In April 1329, Pinalla Aliprandi, with a handful of Visconti knights, regained Monza, which was occupied by the troops of Louis IV the Bavarian. Azzone Visconti granted that Monza was again allowed construction of surrounding walls, the work beginning in 1333 and lasting until 1381. Martino Aliprandi was Chief of Monza from 1334 to 1336, overseeing the construction of the walls and the fortification of the fortress.
In 1354 Pope Innocent VI proclaimed the undisputed right to impose, in the Cathedral of Monza, the Crown of Italy, the Iron Crown. In 1380 Gian Galeazzo Visconti donated the castle to his wife Catherine of Monza. An outbreak of plague spread in 1402. His son, Giovanni Maria imprigionatavi, died in 1404. In 1407 Estorre Visconti was proclaimed Lord of Monza and began minting Monza's own coinage.
Giovanni Maria Visconti (1412) the acclaimed Duke of Milan, contended that he succeeded Filippo Maria Visconti. While overseeing the repair to the besieged Castle of Monza, Visconti was hit in the leg by a stone that was thrown by a siege, dying from the fracture in the first days of January 1413.
In 1500, King Louis XII of France defeated and took prisoner Ludovico il Moro, occupying the Duchy of Milan and Monza soon after. With the battle of Pavia (1525) the French were defeated by the imperial forces of Charles V, with Francesco Sforza II returning to the Duchy of Milan. Spain was then the predominant power over Italy.
In 1526 there was a new siege in Monza. Antonio de Leyva, the governor of Milan and commander of the imperial troops, sacked the city in 1527. In the same year, a mine exploded causing the partial destruction of the Castle of Monza.
Antonio de Leyva became Lord of Monza in 1529, devoting himself to the government regulation of ecclesiastical affairs, controlling their taxes and duties and shutting the doors of those who did not pay.
After the Congress of Bologna (1529–1530), Charles V was crowned with the Iron Crown.
Francesco Sforza died without heirs in 1535, thereby opening the question of succession to the throne of the Duchy of Milan. Between 1537 and 1557 the estate was governed by Luigi de Leyva.
The plague, still raging in 1630, caused a profound demographic and economic crises. In 1648, Monza and its territory became the property of the Milanese Durini family.
The Duchy of Milan and Monza remain subject to the Spanish crown until the early 18th century. Undoubtedly this was the beginning of the economic decline of the region, and in general all of Italy, in the 17th century.
Coat of arms of the families
At the end of the War of the Spanish Succession (1713), the Duchy of Milan was assigned to the House of Habsburg of Austria. This historical period is a season of rebirth of the city, with a considerable development of agriculture and crafts.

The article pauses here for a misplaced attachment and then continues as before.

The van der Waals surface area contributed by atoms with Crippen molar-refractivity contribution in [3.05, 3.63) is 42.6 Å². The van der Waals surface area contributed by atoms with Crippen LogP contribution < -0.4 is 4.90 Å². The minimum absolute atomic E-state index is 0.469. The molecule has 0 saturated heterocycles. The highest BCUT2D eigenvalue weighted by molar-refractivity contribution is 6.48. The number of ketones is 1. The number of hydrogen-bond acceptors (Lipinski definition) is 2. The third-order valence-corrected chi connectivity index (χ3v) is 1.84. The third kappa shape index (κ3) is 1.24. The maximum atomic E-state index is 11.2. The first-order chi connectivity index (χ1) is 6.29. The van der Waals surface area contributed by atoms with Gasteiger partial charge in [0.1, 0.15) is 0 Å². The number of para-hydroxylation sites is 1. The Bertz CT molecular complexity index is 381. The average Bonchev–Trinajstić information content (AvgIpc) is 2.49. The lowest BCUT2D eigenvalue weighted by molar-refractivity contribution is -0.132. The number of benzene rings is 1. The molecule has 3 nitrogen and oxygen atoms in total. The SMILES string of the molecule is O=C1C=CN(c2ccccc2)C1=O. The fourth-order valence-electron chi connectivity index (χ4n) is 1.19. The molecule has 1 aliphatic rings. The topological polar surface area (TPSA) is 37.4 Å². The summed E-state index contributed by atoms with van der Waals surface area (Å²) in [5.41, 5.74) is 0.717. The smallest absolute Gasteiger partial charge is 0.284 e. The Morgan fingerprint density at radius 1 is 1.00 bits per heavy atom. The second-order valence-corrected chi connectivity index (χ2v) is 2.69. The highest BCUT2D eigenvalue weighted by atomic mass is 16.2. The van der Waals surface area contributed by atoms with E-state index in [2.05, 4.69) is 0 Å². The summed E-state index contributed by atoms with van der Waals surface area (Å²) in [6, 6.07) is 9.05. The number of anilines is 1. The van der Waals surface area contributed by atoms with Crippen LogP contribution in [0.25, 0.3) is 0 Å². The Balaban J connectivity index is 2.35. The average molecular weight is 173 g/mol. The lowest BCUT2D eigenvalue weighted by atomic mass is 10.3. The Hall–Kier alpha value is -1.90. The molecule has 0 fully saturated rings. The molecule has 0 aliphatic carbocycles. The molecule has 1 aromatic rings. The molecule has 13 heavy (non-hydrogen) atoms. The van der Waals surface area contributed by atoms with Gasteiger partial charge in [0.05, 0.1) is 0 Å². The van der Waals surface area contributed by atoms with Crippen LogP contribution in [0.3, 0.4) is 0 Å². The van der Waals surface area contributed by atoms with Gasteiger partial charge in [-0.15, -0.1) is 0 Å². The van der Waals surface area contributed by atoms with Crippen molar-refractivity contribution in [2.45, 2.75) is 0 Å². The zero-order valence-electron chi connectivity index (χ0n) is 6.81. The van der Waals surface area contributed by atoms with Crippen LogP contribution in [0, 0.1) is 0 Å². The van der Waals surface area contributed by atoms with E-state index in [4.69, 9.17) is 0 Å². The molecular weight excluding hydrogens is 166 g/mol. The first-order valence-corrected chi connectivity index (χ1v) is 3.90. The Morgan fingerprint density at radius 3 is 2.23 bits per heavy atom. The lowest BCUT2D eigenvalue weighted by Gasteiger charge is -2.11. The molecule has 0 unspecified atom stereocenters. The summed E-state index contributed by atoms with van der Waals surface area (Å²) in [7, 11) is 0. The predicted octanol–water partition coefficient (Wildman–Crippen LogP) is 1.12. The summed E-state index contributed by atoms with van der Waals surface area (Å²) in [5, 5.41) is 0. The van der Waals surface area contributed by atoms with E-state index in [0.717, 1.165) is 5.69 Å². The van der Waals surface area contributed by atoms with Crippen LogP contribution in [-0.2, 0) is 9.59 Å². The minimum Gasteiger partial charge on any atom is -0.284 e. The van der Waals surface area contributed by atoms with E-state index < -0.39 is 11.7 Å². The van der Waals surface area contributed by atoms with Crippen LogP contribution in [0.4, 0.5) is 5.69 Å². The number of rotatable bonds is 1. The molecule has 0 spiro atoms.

The Empress Maria Theresa, built the Royal Villa of Monza for her son Ferdinand, Governor of Milan (1777–1780). The choice of Monza was due not only to the beauty of the landscape, but also its strategic position and the fact of that it was connected to Vienna as well as for its proximity to Milan. The construction was completed in three years by the architect Giuseppe Piermarini from Foligno.
At the conclusion of the Italian campaign of Napoleon Bonaparte (1796), the Duchy of Milan was sold to the French Republic and then entered the Cisalpine Republic (which, in 1802, became the Italian Republic).
Disliked by the French as a symbol of aristocratic power, the Royal Villa was sold to be demolished, but the protests of citizens stopped the demolition even if the abandonment caused a degradation of the complex.
Two-thirds of the gold and silver treasures of the famous Duomo of Monza were delivered to the mint of Milan, which turned them into coins to pay for military expenses. Bonaparte also takes possession of the treasures of the Basilica and the Chapter Library books that are transferred to the National Library in Paris. Instead, the Iron Crown is left provisionally in Monza.
In 1805, the Italian Republic became the Kingdom of Italy with its capital in Milan. On May 26, 1805, the Iron Crown was in Milan for the coronation of Napoleon Bonaparte, who only puts on his head, uttering the famous phrase "God gave it to me, woe to anyone who touches it." Napoleon also established the Order of the Iron Crown. Monza received the title of Imperial City. The Viceroy of Italy, Eugene de Beauharnais was appointed in August 1805 and he settled in the Villa of Monza. The building was restored back to life a new and brilliant period, on this occasion, took the name of Villa Reale. In 1807 the Castle was finally demolished in Monza, with its stone wall is built the fence of the park from Beauharnais wanted to complement the Villa Reale.